keep automata with an empty language


keep only inherently weak automata


keep semi-deterministic automata

--is-stutter-invariant keep automata representing stutter-invariant



keep only terminal automata


keep only unambiguous automata


keep only very-weak automata


keep only weak automata


keep automata whose number of nondeterministic states is in RANGE

-N, --nth=RANGE

assuming input automata are numbered from 1, keep only those in RANGE

--rej-sccs=RANGE, --rejecting-sccs=RANGE

keep automata whose number of non-trivial rejecting SCCs is in RANGE


keep automata that reject WORD


keep automata whose number of SCCs is in RANGE


keep automata whose number of states is in RANGE


keep automata whose number of accepting terminal SCCs is in RANGE. Terminal SCCs are weak and complete.

--triv-sccs=RANGE, --trivial-sccs=RANGE

keep automata whose number of trivial SCCs is in RANGE


match automata with a number of declared, but unused atomic propositions in RANGE


match automata with a number of used atomic propositions in RANGE

-u, --unique

do not output the same automaton twice (same in the sense that they are isomorphic)

-v, --invert-match

select non-matching automata


keep automata whose number of accepting weak SCCs is in RANGE. In a weak SCC, all transitions belong to the same acceptance sets.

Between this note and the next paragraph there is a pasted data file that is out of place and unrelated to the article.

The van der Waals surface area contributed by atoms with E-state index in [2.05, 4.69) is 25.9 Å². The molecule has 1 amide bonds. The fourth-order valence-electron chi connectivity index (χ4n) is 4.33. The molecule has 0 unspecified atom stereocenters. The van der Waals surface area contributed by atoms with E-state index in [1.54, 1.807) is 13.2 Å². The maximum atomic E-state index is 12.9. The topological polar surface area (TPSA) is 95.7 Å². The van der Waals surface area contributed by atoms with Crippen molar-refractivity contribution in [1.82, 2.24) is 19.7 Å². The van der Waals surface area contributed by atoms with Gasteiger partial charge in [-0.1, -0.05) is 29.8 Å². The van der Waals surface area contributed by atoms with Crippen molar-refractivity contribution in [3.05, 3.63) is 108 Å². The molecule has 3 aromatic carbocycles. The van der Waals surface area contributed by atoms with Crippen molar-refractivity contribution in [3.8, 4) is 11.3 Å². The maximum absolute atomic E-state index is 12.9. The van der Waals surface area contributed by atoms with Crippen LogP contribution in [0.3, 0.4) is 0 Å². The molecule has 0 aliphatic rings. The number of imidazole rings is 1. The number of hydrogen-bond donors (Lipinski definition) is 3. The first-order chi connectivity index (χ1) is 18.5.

RANGE may have one of the following forms: ’INT’, ’INT..INT’, ’..INT’, or ’INT..’

WORD is lasso-shaped and written as ’BF;BF;...;BF;cycle{BF;...;BF}’ where BF are arbitrary Boolean formulas. The ’cycle{...}’ part is mandatory, but the prefix can be omitted.



remove unused acceptance sets from the automaton


put the acceptance condition in Conjunctive Normal Form


complement each automaton (different strategies are used)


complement the acceptance condition (without touching the automaton)

--decompose-scc=t|w|s|N|aN, --decompose-strength=t|w|s|N|aN

extract the (t) terminal, (w) weak, or (s) strong part of an automaton or (N) the subautomaton leading to the Nth SCC, or (aN) to the Nth accepting SCC (option can be combined with commas to extract multiple parts)


allow less stuttering


put the acceptance condition in Disjunctive Normal Form


dualize each automaton


if any of those APs occur in the automaton, restrict all edges to ensure two of them may not be true at the same time. Use this option multiple times to declare independent groups of exclusive propositions.

--generalized-rabin[=unique-inf|share-inf], --gra[=unique-inf|

rewrite the acceptance condition as generalized Rabin; the default "unique-inf" option uses the generalized Rabin definition from the HOA format; the "share-inf" option allows clauses to share Inf sets, therefore reducing the number of sets

--generalized-streett[=unique-fin|share-fin], --gsa[=unique-fin|

rewrite the acceptance condition as generalized Streett; the "share-fin" option allows clauses to share Fin sets, therefore reducing the number of sets; the default "unique-fin" does not


allow more stuttering (two possible algorithms)


only keep specified states. The first state will be the new initial state. Implies --remove-unreachable-states.


mark the specified states as dead (no successor), and remove them. Implies --remove-dead-states.


remove all transitions in specified acceptance sets


merge transitions with same destination and acceptance


Degeneralize automata according to sets NUM1,NUM2,... If no sets are given, partial degeneralization is performed for all conjunctions of Inf and disjunctions of Fin.